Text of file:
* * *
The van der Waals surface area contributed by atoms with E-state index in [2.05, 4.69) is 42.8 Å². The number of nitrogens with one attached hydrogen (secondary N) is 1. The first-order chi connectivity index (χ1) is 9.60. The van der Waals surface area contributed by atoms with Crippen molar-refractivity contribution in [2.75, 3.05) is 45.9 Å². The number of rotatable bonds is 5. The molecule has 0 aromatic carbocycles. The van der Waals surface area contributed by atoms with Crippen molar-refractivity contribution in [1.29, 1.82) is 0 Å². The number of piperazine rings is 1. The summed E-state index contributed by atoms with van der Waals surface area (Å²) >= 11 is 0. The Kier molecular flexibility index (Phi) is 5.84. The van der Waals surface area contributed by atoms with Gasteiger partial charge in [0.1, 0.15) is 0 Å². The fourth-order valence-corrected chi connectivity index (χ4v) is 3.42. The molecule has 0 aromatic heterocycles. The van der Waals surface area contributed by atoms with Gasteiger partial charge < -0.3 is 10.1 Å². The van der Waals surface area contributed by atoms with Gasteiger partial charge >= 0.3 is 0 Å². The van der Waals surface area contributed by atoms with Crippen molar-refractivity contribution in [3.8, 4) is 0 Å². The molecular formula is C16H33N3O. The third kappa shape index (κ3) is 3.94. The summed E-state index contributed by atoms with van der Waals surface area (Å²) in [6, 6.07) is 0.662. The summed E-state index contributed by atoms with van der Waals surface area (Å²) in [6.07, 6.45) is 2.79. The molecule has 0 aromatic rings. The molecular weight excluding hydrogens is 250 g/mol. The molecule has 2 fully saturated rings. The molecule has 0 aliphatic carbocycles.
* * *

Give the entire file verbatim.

The van der Waals surface area contributed by atoms with E-state index in [2.05, 4.69) is 42.8 Å². The number of nitrogens with one attached hydrogen (secondary N) is 1. The first-order chi connectivity index (χ1) is 9.60. The van der Waals surface area contributed by atoms with Crippen molar-refractivity contribution in [2.75, 3.05) is 45.9 Å². The number of rotatable bonds is 5. The molecule has 0 aromatic carbocycles. The van der Waals surface area contributed by atoms with Crippen molar-refractivity contribution in [1.29, 1.82) is 0 Å². The number of piperazine rings is 1. The summed E-state index contributed by atoms with van der Waals surface area (Å²) >= 11 is 0. The Kier molecular flexibility index (Phi) is 5.84. The van der Waals surface area contributed by atoms with Gasteiger partial charge in [0.1, 0.15) is 0 Å². The fourth-order valence-corrected chi connectivity index (χ4v) is 3.42. The molecule has 0 aromatic heterocycles. The van der Waals surface area contributed by atoms with Gasteiger partial charge < -0.3 is 10.1 Å². The van der Waals surface area contributed by atoms with Gasteiger partial charge >= 0.3 is 0 Å². The van der Waals surface area contributed by atoms with Crippen molar-refractivity contribution in [3.8, 4) is 0 Å². The molecular formula is C16H33N3O. The third kappa shape index (κ3) is 3.94. The summed E-state index contributed by atoms with van der Waals surface area (Å²) in [6, 6.07) is 0.662. The summed E-state index contributed by atoms with van der Waals surface area (Å²) in [6.07, 6.45) is 2.79. The molecule has 0 aromatic rings. The molecular weight excluding hydrogens is 250 g/mol. The molecule has 2 fully saturated rings. The molecule has 0 aliphatic carbocycles.